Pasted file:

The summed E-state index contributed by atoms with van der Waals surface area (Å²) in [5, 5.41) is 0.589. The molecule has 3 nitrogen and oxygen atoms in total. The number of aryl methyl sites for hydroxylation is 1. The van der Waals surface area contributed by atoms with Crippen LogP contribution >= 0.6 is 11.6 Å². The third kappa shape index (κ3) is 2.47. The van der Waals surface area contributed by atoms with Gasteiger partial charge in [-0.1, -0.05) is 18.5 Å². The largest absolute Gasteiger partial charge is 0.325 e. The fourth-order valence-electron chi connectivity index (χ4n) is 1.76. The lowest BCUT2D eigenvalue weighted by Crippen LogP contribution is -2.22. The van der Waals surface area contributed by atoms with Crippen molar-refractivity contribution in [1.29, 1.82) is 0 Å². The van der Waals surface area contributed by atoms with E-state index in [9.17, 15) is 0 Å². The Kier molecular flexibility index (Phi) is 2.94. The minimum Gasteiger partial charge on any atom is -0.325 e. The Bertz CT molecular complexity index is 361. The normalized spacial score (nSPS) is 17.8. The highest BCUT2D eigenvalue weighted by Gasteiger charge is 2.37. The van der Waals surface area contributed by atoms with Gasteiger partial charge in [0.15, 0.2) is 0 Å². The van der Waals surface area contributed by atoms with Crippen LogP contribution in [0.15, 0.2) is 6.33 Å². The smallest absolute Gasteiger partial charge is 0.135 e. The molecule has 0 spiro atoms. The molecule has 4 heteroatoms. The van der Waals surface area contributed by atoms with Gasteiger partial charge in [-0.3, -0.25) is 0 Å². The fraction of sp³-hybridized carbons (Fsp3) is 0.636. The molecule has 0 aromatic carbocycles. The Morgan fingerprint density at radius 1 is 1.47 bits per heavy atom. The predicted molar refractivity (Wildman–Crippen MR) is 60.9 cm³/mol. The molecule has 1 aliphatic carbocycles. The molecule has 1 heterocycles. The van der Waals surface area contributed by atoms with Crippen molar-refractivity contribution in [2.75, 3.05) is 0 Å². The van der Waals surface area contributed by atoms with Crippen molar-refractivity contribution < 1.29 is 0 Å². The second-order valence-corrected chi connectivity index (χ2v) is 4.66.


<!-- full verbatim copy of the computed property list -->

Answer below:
The summed E-state index contributed by atoms with van der Waals surface area (Å²) in [5, 5.41) is 0.589. The molecule has 3 nitrogen and oxygen atoms in total. The number of aryl methyl sites for hydroxylation is 1. The van der Waals surface area contributed by atoms with Crippen LogP contribution >= 0.6 is 11.6 Å². The third kappa shape index (κ3) is 2.47. The van der Waals surface area contributed by atoms with Gasteiger partial charge in [-0.1, -0.05) is 18.5 Å². The largest absolute Gasteiger partial charge is 0.325 e. The fourth-order valence-electron chi connectivity index (χ4n) is 1.76. The lowest BCUT2D eigenvalue weighted by Crippen LogP contribution is -2.22. The van der Waals surface area contributed by atoms with Crippen molar-refractivity contribution in [1.29, 1.82) is 0 Å². The van der Waals surface area contributed by atoms with E-state index in [9.17, 15) is 0 Å². The Kier molecular flexibility index (Phi) is 2.94. The minimum Gasteiger partial charge on any atom is -0.325 e. The Bertz CT molecular complexity index is 361. The normalized spacial score (nSPS) is 17.8. The highest BCUT2D eigenvalue weighted by Gasteiger charge is 2.37. The van der Waals surface area contributed by atoms with Gasteiger partial charge in [0.15, 0.2) is 0 Å². The van der Waals surface area contributed by atoms with Crippen LogP contribution in [0.15, 0.2) is 6.33 Å². The smallest absolute Gasteiger partial charge is 0.135 e. The molecule has 0 spiro atoms. The molecule has 4 heteroatoms. The van der Waals surface area contributed by atoms with Gasteiger partial charge in [-0.3, -0.25) is 0 Å². The fraction of sp³-hybridized carbons (Fsp3) is 0.636. The molecule has 0 aromatic carbocycles. The Morgan fingerprint density at radius 1 is 1.47 bits per heavy atom. The predicted molar refractivity (Wildman–Crippen MR) is 60.9 cm³/mol. The molecule has 1 aliphatic carbocycles. The molecule has 1 heterocycles. The van der Waals surface area contributed by atoms with Crippen molar-refractivity contribution in [2.75, 3.05) is 0 Å². The van der Waals surface area contributed by atoms with Crippen molar-refractivity contribution < 1.29 is 0 Å². The second-order valence-corrected chi connectivity index (χ2v) is 4.66.